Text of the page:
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I"ve seen a lot of articles lately, both from France and Italy, about recreating Roman wines which are available. There is also a market springing up for wines with ancient names, like Falernian (I have a bottle of that) but except for being bottled in Italy, I have no idea how they compare. I've never seen any critiques on the wines (plenty of volunteers though); perhaps you folks in Europe have tried them? I've tried finding importers but the yields appear to be too small for the producers to bother with.<br>
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Like wise, if you've seen them for sale in the US, I'd like to know where. <p></p><i></i>
This is an amazingly late reply, but here goes:

I have tried a wine that claims to be one of the closest to an ancient roman wine - Feudi di San Gregorio. It is bold, and VERY rich. It reminds you why they watered the wine.

http://www.feudi.it/

Aurelia
But is it sweet or dry?
For non Greek speakers please follow the links in english.
http://www.add.gr/wine/dionysus/
Enjoy
Kind regards
http://www.feudi.it/
Well....the Lacryma Christi Bianco or Rosso
will do a couple of us ladies..... :wink:
I rather like the Griffin label on the Rosso...... :roll:
regards
Arthes
Quote:But is it sweet or dry?

Hm. Not sweet, but not super dry. "It's a bold wine, with a hint of sophistication and lacking in pretention...Actually, I'm just talking about myself..."

~Aurelia
Quote:I have tried a wine that claims to be one of the closest to an ancient roman wine - Feudi di San Gregorio. It is bold, and VERY rich. It reminds you why they watered the wine.

http://www.feudi.it/

Aurelia

But which one of their wines is supposed to be Roamn. They appear to have very many?
I think they only export one version, but I'm not an expert there, either. I've had some of that San Gregorio, and I agree with Aurelia: it can be diluted 50% and still seem like a "normal" wine. The folks who bottle it are said to be growing the grapes in the same vineyard that some Roman vineyard existed. I can't swear it's from cuttings of the original vines, though. The wine we're talking about is red, but the San Gregorio folks make several wines.

I'd agree also that it's not sweet, but it's very dark colored, almost opaque in a glass, but not dry like say a Merlot...richer than Burgundy. None of that really communicates it. How does one describe a taste?
Quote:How does one describe a taste?
I asked my kids: Yum, Yuch, Wow, Blech.
They went on a bit.

In all seriousness, wine critics make a living out of just such descriptions of taste. Not being a wine connoisseur, I don't usually even understand what they are talking about.
I know what you mean, Tony. But when you get down to it, what does, "Elegantly fruity, with a mild berry flavor, robust and mellow, but not overpowering the bouquet" really mean?

What does licorice taste like? If you've never tasted it, how could you describe it to someone else? Either you like it or you don't. (OK, you could say it has the general flavor of anisette, but lacks the kick--that might work)
Strangely enough, browsing through the wines in the shops over the last couple of days, looking for something for Yule....I was looking for something 'ancient'...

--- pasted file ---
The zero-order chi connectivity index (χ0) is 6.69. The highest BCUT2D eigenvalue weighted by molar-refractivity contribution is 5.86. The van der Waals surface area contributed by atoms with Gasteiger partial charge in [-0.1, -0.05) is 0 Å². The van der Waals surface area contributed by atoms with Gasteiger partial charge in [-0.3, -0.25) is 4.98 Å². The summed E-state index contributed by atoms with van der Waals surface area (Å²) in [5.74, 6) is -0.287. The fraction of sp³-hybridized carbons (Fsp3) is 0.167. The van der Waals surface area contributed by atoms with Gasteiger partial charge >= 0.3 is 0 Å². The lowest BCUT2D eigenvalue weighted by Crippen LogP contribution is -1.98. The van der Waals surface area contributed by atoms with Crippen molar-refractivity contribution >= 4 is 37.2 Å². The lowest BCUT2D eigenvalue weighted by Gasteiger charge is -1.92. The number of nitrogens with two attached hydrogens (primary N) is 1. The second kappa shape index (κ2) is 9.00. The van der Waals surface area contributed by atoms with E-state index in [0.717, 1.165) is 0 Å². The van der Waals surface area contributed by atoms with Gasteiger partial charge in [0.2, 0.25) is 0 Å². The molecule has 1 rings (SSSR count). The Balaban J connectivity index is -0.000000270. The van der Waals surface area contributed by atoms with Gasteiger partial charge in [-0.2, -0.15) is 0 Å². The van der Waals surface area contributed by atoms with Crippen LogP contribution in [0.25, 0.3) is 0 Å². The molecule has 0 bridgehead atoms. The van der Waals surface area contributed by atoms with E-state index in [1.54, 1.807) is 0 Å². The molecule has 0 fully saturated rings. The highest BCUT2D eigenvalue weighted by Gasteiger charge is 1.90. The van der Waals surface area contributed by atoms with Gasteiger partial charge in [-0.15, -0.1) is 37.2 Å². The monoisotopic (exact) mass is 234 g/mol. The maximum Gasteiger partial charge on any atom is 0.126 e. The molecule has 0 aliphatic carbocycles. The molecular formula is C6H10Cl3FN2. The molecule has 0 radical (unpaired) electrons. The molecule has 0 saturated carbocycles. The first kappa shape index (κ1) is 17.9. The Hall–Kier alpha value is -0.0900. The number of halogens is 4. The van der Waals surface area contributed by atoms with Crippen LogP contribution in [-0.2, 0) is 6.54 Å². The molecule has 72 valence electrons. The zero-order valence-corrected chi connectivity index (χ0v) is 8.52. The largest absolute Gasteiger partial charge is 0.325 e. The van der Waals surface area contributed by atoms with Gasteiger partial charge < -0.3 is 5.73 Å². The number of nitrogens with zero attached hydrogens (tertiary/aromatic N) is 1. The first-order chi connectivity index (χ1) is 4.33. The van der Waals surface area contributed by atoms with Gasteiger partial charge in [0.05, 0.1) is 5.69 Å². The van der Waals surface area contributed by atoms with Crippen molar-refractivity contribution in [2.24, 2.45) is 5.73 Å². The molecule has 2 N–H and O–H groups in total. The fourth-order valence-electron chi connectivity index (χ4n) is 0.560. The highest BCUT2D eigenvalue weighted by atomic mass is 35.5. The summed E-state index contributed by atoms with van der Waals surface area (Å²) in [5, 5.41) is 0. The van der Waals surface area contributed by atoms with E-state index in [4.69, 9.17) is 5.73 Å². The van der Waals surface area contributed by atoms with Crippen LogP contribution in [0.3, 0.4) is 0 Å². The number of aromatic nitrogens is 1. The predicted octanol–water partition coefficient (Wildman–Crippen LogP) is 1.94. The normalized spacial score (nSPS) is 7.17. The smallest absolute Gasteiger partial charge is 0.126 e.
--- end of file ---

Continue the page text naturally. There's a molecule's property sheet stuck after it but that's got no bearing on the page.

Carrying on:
I still have a bottle from the Roman Vineyard down in Wroxeter.....I was told the grapes are grown on what was known as 'the killing grounds' .... lol
Otherwise, I have developed a taste for a Sicilian wine - a mix of Etruscan blood of Jove (Sanguis Jovis) and Gaulish Merlot .... :roll: :roll:
Quote:I'd agree also that it's not sweet, but it's very dark colored, almost opaque in a glass, but not dry like say a Merlot...richer than Burgundy. None of that really communicates it. How does one describe a taste?

Demetrius,

Have you ever had a Cotes de Rhone wine? Is it on the order of that, they can be quite big and flavorful.

Mmmmm, wine!

Lucianus
_______
L.E. Pearson
My father was in the wines/spirits bussine from 1945.
An very old wine connoisseur had once told me:

Have a bite of your dish in your mouth and take a sip.
Alcachol eases the release of food flavors and taste experience increases.
If you try that and and the experience is good then the wine is good.

A small mumber of wines (usually) sweet are served independently.
Taste in room temperature in winter and slichtly cool in summer.

Never leave your wine to be exteemely cold even in summer!

If you hear about wine's fruity taste it mast come form the grapes.
Any other flavors suggest "tampering".

Enjoy your celabrations dinners and have a good time.

Kind regards
In a book about wine I read it stated that Roman wine was white and tasted like a Riesling. Sorry no source but that is the only thing I know about.
That "reconstructed" roman wines reminds me my grandfather´s village wine. They are called "vinos turbios de pitarra"(pitarra cloudy wine).The wine plants are grow, more or less wild, in little terraces, some not more than 10 sq. meters. When it´s time, they recollect and put the juice in ceramic "tinajas" or earthenware jars between 1-2 meters high.
[Image: tt_vinos04.gif]
Then they kept it closed, and what you get is a reddish-brown-yellowish (all in one glass, as is not cleaned or clarified) wine. Until the invention of vacuum plastic liquid bags it was impossible to carry it 5 Km. away from the village, as it got sour. At least some roman wine traveled better than this one...

And they still say is the best thing of that village!
I disagree with this, the Pata Negra (Black-leg) pig´s cured ham is better...but that it´s the fastest way of having a discussion. :lol:
I hope none of there is reading this and reads my real name (sometimes is not a good idea...) :roll:
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